It is a well-deserved name: this deep gorge section of the Via Spluga, carved by the waters of the Anterior Rhine, terrified its first travellers. At the end of the 19th century, Friedrich Nietzsche described it as follows: “I shall write nothing about the terrible magnificence of the Via Mala gorge. It makes me feel as if I had never really known Switzerland before.”
Today’s motorists travel a road that no longer inspires lyrical flights of fancy. But as a cyclist, you can still venture out on the old road and experience the emotions of yesteryear: the parapet has been torn off in many places by falling rocks, and several sections of collapsed roadway are permanent markers to the harshness of nature on the Via Mala.After the village of Thusis, the valley widens. Here we continue on the SwitzerlandMobility cycle route network: asphalt roads interspersed with gravel, always away from traffic. (Note: there’s a paradise for Swiss cyclists, to be found at www.suissemobile.org.)
After 66km and 1,500m of climbing, we stop in Reichenau, the confluence of the Rhine’s front and rear segments. It’s about time: the rain starts to fall as we load our bikes onto the Rhaetian Railway train, the regional network of the Grisons, which takes us to Disentis in the Anterior Rhine Valley.
This village of 2,000 inhabitants is famous for its Benedictine monastery founded in the eighth century. It houses a gymnasium (equivalent to a high school) and a hotel section with about 40 rooms with monastic comfort… We stayed here and now can say that we lived like monks – for a few hours at least.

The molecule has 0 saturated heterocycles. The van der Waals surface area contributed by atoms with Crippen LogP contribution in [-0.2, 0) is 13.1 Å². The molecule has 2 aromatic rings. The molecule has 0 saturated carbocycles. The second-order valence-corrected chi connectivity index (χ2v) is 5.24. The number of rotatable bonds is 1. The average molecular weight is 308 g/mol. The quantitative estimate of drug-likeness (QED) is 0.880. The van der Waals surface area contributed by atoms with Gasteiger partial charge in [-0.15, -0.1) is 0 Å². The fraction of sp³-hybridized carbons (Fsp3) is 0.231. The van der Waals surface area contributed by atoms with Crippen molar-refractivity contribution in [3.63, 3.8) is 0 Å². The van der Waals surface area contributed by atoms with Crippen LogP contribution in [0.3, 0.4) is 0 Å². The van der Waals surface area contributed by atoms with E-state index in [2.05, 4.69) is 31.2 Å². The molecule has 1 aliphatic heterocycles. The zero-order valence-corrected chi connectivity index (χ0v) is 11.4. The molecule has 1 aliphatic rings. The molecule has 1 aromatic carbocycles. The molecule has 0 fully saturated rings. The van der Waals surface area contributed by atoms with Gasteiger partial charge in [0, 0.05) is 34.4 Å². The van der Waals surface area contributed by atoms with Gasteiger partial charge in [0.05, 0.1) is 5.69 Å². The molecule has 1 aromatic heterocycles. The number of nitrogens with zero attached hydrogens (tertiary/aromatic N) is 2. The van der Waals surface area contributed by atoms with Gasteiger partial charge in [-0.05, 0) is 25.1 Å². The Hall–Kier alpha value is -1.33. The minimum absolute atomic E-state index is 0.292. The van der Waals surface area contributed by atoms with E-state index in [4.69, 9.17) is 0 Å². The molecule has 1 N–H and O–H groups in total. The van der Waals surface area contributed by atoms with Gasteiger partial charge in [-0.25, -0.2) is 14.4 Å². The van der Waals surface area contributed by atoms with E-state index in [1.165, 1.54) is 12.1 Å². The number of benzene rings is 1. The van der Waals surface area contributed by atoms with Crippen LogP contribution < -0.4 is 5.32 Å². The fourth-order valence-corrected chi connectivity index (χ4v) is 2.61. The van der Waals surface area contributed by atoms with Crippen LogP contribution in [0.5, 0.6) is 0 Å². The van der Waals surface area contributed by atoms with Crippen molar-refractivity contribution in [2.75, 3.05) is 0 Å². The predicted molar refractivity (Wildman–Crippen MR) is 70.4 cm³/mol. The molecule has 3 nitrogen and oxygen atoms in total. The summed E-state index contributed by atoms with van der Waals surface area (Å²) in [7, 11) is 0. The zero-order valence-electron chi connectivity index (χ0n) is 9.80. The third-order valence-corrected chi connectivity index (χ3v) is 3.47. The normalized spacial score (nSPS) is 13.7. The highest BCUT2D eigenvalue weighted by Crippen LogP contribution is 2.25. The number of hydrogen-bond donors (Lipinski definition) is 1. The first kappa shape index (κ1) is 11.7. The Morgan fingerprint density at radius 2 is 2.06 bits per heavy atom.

Rested and ready for what’s next
At sunrise, a pleasant surprise: the rain stopped and the clouds start to break. We catch a glimpse of peaks covered with fresh snow. We’re anxious: how high can we climb? A quick call to the Maigelshütte hut at 2,310 metres, the high point of the day’s route, cools our enthusiasm. The snow cover reaches 20 centimetres… so there’s no chance of us going up there today.
No problem, Natalie has more than one trick up her sleeve. First, she decides to take us on a road she’s never ridden to Sedrun. A discovery: we follow the train track on gravel, away from the main road up to the Oberalp Pass.After Sedrun, we climb in the middle of the ski slopes and approach the snowline at around 1,800m. We reach it just before an intersection: we can go back down or keep on going up.
“If we go up,” says Nathalie, “we can reach the Oberalp pass.”
Her optimism and the warmth of the sun encourage us.
We set off, in the middle of the snowy pastures. After two kilometres, we stumble on a steep path and have to put our feet on the ground. Determined, we put our bikes on our shoulders and try to keep going. But after about 10 minutes, we have to face the facts: the summit is still a long way away and this territory belongs to hikers, not to cyclists.